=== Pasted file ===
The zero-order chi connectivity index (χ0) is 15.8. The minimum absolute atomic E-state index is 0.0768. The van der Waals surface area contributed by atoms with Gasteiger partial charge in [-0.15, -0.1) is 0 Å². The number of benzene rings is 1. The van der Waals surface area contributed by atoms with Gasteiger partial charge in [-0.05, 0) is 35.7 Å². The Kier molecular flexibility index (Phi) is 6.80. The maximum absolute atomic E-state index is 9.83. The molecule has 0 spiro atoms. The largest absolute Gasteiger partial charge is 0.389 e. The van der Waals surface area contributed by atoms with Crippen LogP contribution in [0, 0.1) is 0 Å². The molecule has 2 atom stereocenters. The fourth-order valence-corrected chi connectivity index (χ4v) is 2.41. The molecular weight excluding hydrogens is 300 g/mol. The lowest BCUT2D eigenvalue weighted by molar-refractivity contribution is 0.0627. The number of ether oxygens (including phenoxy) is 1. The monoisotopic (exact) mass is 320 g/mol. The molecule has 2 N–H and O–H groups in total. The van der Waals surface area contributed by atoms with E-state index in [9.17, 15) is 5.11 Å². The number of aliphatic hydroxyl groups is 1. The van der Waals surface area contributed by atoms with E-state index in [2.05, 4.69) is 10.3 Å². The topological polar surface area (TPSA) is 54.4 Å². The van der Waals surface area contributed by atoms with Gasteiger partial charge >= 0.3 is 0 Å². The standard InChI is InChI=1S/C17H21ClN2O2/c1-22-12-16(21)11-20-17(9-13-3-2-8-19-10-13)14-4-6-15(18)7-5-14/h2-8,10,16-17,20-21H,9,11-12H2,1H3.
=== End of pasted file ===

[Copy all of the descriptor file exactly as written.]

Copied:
The zero-order chi connectivity index (χ0) is 15.8. The minimum absolute atomic E-state index is 0.0768. The van der Waals surface area contributed by atoms with Gasteiger partial charge in [-0.15, -0.1) is 0 Å². The number of benzene rings is 1. The van der Waals surface area contributed by atoms with Gasteiger partial charge in [-0.05, 0) is 35.7 Å². The Kier molecular flexibility index (Phi) is 6.80. The maximum absolute atomic E-state index is 9.83. The molecule has 0 spiro atoms. The largest absolute Gasteiger partial charge is 0.389 e. The van der Waals surface area contributed by atoms with Crippen LogP contribution in [0, 0.1) is 0 Å². The molecule has 2 atom stereocenters. The fourth-order valence-corrected chi connectivity index (χ4v) is 2.41. The molecular weight excluding hydrogens is 300 g/mol. The lowest BCUT2D eigenvalue weighted by molar-refractivity contribution is 0.0627. The number of ether oxygens (including phenoxy) is 1. The monoisotopic (exact) mass is 320 g/mol. The molecule has 2 N–H and O–H groups in total. The van der Waals surface area contributed by atoms with E-state index in [9.17, 15) is 5.11 Å². The number of aliphatic hydroxyl groups is 1. The van der Waals surface area contributed by atoms with E-state index in [2.05, 4.69) is 10.3 Å². The topological polar surface area (TPSA) is 54.4 Å². The van der Waals surface area contributed by atoms with Gasteiger partial charge >= 0.3 is 0 Å². The standard InChI is InChI=1S/C17H21ClN2O2/c1-22-12-16(21)11-20-17(9-13-3-2-8-19-10-13)14-4-6-15(18)7-5-14/h2-8,10,16-17,20-21H,9,11-12H2,1H3.